Thank you all for your incredible support during the 2016 Give Local Campaign! We raised a total of $23,409 excluding the additional matching funds the Connecticut Community Foundation will allocate soon!
Fortunate Blessings is pleased to announce it has been awarded a grant of $3,500 from the Carlton D. Fyler and Jenny R. Fyler Fund of the Community Foundation of Northwest Connecticut. Proceeds from the grant will support Second Response Training Programs for caregivers exposed to recurring stress and trauma.
Second Response has been supporting children and caregivers for over 12 years. In the past, our work has been focused on post-disaster relief, but as the social and environmental world is changing we are now recognizing the harmful effects of chronic stress, distress and trauma in everyday life. In recognition of this reality, Second Response is offering pre-emptive and caregiver support training programs. Our objective is to give these dedicated caregivers new tools through the experience of play to relieve their own secondary trauma and better serve those in their care.
As a recipient of the Grace Farms Foundation Space Grant, we recently hosted a Community PLAYshop Training at Grace Farms, which was made available for free to the general public. With the incredible support of the Grace Farms Foundation staff, we shared our PLAYshop methodology with a room full of enthusiastic participants including nurses, social workers, mental health clinicians, teachers, somatic therapists, first responders and more.
In a post-evaluation, participants overwhelmingly reported that they believed the training could greatly improve their relationship to stress, distress and trauma. Further, participants expressed that they found the training could make a tremendous difference in how they take care of themselves, as well as others, and in particular could make a difference in how they do their job. One individual expressed that they are “understanding more the need for presence and focus on the body” in their work with children. Another participant described that she “hope[s] to use [the methods] as an individual but to also incorporate into group and individual therapy as per clients needs.”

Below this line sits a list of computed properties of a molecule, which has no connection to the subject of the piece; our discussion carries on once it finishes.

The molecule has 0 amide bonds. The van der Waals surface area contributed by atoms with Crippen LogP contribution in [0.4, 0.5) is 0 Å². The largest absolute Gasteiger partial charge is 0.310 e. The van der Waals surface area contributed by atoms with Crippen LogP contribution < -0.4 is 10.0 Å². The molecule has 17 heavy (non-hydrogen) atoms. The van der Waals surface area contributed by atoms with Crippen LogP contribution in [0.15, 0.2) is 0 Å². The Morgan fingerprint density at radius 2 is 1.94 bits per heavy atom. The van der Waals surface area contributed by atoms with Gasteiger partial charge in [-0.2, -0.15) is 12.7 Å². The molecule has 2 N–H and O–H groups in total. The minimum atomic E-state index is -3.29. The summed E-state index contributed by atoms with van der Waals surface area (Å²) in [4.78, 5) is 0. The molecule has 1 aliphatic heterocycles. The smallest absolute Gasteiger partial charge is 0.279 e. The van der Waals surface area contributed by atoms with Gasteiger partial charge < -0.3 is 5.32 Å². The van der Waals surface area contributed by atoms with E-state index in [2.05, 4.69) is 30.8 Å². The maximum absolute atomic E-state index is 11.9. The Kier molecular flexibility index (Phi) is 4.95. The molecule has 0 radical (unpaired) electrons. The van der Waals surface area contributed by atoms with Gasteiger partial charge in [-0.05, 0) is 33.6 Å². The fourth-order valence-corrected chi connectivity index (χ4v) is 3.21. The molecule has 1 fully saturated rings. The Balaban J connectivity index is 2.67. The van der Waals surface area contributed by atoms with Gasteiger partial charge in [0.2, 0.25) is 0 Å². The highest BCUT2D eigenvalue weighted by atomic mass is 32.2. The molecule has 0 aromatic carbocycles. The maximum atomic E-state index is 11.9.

Overall, two recurring themes were expressed by many of the responses -- namely that participants learned or were reminded of “the value of play” and “the importance of nonverbal interventions” during the PLAYshop Training.
Join our mailing list to learn about future programs you can participate in or contact us to bring us to your community!
Please also consider supporting our work to help us continue to offer programs such as this one. An upcoming online fundraising drive on May 3-4 through Give Local gives you an opportunity to stretch your generosity. Every dollar raised will be amplified by local sponsors maximizing your donation!
"Nothing comes from violence and nothing ever could." Sting
We are all mad. Not just angry, crazy or furious; we have all begun to go stark raving mad and there's even some proof to this trend.